Unbreakable biometric authentication
Biometrics is about identifying people through unique characteristics. A traditional method has been fingerprinting. Modern methods include face recognition and iris scans. The common shortcoming of all existing technologies is that nothing prevents an impostor wishing to maliciously impersonate somebody to mimic his/her biometric characteristics. We have developed the first quantum biometric methodology, the security of which is unbreakable due to its operating principles relying on the quantum physics of photodetection and the human visual system’s ability to perform photon counting. Simply stated, we have devised a complex “quantum fingerprint” involving the eye, the retina and the brain, which fingerprint is probed by specifically designed light stimulating the visual system.
Our biometric method is based on the measurement of the optical losses suffered by light in its path from the cornea towards the retina. If we use a small number of photons incident on the eye, the optical losses will be critical, since depending on them, the subject might or might not perceive the flash of light with a comparable probability. These losses are quantified by a parameter a, in fact by a whole a-map derived from several different optical paths from the cornea to the retina. After once registering the user’s a-map, the user can be quickly authenticated from his/her responses on the perception of weak light patterns. Importantly, we prove that no matter how technologically sophisticated an impostor might be, there is no tactic he could use to circumvent the authentication process, either methodologically or physically.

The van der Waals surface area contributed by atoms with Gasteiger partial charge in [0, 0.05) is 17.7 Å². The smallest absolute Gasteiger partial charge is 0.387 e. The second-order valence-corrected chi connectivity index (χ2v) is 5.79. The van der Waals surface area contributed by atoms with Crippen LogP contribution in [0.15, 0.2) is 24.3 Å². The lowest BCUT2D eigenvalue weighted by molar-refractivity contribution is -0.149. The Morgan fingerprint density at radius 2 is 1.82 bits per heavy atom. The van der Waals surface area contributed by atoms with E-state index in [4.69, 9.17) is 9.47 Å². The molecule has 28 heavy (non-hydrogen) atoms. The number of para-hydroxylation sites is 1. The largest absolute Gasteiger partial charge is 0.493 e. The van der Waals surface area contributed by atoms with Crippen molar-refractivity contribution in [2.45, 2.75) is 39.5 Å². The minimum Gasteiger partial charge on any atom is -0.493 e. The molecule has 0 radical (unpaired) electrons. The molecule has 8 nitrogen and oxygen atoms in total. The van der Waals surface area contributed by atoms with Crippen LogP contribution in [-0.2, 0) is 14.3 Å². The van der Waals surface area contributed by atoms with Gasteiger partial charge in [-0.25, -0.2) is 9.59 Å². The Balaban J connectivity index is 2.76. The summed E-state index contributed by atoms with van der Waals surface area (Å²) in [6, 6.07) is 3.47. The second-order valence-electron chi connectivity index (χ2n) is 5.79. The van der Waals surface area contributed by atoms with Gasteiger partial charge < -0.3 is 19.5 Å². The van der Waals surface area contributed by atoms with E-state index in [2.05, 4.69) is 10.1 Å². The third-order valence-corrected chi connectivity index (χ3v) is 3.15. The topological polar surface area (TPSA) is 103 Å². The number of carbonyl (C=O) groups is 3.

To illustrate the workings of our quantum biometric methodology, suppose we illuminate the eye with 25 pixels. At high intensity everybody will perceive a pattern of 5×5 pixels. But at low enough intensity every person will perceive a different pattern, since the optical losses along the beam path towards the retina are different for different subjects. Thus we can address the visual perception of individuals.